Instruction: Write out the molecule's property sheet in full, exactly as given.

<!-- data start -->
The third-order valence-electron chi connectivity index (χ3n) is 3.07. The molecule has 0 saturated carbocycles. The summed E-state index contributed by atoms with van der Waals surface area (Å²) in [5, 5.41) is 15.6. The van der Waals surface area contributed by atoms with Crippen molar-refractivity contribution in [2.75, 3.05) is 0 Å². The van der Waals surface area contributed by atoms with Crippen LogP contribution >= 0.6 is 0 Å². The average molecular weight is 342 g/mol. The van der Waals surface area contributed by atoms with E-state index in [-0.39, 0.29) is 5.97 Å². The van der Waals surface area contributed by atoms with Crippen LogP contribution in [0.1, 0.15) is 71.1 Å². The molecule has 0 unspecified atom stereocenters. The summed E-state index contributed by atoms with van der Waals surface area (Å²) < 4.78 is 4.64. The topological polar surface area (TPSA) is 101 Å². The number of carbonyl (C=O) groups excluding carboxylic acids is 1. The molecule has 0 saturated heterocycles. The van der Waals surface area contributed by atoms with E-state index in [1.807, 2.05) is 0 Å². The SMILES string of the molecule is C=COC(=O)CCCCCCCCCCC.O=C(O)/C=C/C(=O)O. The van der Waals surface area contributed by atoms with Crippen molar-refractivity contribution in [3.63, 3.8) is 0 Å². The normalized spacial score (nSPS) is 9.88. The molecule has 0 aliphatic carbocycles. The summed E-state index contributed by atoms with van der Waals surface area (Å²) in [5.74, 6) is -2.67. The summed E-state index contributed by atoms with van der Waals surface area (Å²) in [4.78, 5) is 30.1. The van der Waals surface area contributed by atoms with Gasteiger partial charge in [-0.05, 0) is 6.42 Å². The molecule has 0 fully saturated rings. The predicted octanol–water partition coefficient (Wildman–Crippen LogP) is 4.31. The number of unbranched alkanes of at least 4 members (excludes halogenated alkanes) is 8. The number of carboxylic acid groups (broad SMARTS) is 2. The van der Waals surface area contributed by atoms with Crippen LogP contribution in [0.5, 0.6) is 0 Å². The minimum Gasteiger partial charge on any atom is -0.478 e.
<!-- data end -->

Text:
The third-order valence-electron chi connectivity index (χ3n) is 3.07. The molecule has 0 saturated carbocycles. The summed E-state index contributed by atoms with van der Waals surface area (Å²) in [5, 5.41) is 15.6. The van der Waals surface area contributed by atoms with Crippen molar-refractivity contribution in [2.75, 3.05) is 0 Å². The van der Waals surface area contributed by atoms with Crippen LogP contribution >= 0.6 is 0 Å². The average molecular weight is 342 g/mol. The van der Waals surface area contributed by atoms with E-state index in [-0.39, 0.29) is 5.97 Å². The van der Waals surface area contributed by atoms with Crippen LogP contribution in [0.1, 0.15) is 71.1 Å². The molecule has 0 unspecified atom stereocenters. The summed E-state index contributed by atoms with van der Waals surface area (Å²) < 4.78 is 4.64. The topological polar surface area (TPSA) is 101 Å². The number of carbonyl (C=O) groups excluding carboxylic acids is 1. The molecule has 0 saturated heterocycles. The van der Waals surface area contributed by atoms with E-state index in [1.807, 2.05) is 0 Å². The SMILES string of the molecule is C=COC(=O)CCCCCCCCCCC.O=C(O)/C=C/C(=O)O. The van der Waals surface area contributed by atoms with Crippen molar-refractivity contribution in [3.63, 3.8) is 0 Å². The normalized spacial score (nSPS) is 9.88. The molecule has 0 aliphatic carbocycles. The summed E-state index contributed by atoms with van der Waals surface area (Å²) in [5.74, 6) is -2.67. The summed E-state index contributed by atoms with van der Waals surface area (Å²) in [4.78, 5) is 30.1. The van der Waals surface area contributed by atoms with Gasteiger partial charge in [-0.05, 0) is 6.42 Å². The molecule has 0 fully saturated rings. The predicted octanol–water partition coefficient (Wildman–Crippen LogP) is 4.31. The number of unbranched alkanes of at least 4 members (excludes halogenated alkanes) is 8. The number of carboxylic acid groups (broad SMARTS) is 2. The van der Waals surface area contributed by atoms with Crippen LogP contribution in [0.5, 0.6) is 0 Å². The minimum Gasteiger partial charge on any atom is -0.478 e.